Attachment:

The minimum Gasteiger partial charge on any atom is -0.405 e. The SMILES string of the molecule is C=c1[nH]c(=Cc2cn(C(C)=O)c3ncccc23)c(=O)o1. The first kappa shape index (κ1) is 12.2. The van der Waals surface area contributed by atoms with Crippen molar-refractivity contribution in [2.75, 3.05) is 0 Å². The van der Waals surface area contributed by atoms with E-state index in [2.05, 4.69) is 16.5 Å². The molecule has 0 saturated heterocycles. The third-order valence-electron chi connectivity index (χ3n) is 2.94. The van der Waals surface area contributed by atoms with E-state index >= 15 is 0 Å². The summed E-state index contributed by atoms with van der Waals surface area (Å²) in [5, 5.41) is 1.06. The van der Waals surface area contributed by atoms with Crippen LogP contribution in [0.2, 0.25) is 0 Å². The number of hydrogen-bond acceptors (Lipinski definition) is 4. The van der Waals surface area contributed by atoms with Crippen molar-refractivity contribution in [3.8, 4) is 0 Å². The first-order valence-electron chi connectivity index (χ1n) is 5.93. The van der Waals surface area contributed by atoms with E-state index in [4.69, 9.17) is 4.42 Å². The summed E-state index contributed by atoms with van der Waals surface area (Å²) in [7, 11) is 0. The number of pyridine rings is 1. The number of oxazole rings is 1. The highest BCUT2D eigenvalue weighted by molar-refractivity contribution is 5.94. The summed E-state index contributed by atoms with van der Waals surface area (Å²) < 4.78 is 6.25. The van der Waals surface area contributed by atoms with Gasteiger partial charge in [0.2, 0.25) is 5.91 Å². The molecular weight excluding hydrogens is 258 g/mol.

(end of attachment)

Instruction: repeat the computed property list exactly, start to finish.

The minimum Gasteiger partial charge on any atom is -0.405 e. The SMILES string of the molecule is C=c1[nH]c(=Cc2cn(C(C)=O)c3ncccc23)c(=O)o1. The first kappa shape index (κ1) is 12.2. The van der Waals surface area contributed by atoms with Crippen molar-refractivity contribution in [2.75, 3.05) is 0 Å². The van der Waals surface area contributed by atoms with E-state index in [2.05, 4.69) is 16.5 Å². The molecule has 0 saturated heterocycles. The third-order valence-electron chi connectivity index (χ3n) is 2.94. The van der Waals surface area contributed by atoms with E-state index >= 15 is 0 Å². The summed E-state index contributed by atoms with van der Waals surface area (Å²) in [5, 5.41) is 1.06. The van der Waals surface area contributed by atoms with Crippen LogP contribution in [0.2, 0.25) is 0 Å². The number of hydrogen-bond acceptors (Lipinski definition) is 4. The van der Waals surface area contributed by atoms with Crippen molar-refractivity contribution in [3.8, 4) is 0 Å². The first-order valence-electron chi connectivity index (χ1n) is 5.93. The van der Waals surface area contributed by atoms with E-state index in [4.69, 9.17) is 4.42 Å². The summed E-state index contributed by atoms with van der Waals surface area (Å²) in [7, 11) is 0. The number of pyridine rings is 1. The number of oxazole rings is 1. The highest BCUT2D eigenvalue weighted by molar-refractivity contribution is 5.94. The summed E-state index contributed by atoms with van der Waals surface area (Å²) < 4.78 is 6.25. The van der Waals surface area contributed by atoms with Gasteiger partial charge in [0.2, 0.25) is 5.91 Å². The molecular weight excluding hydrogens is 258 g/mol.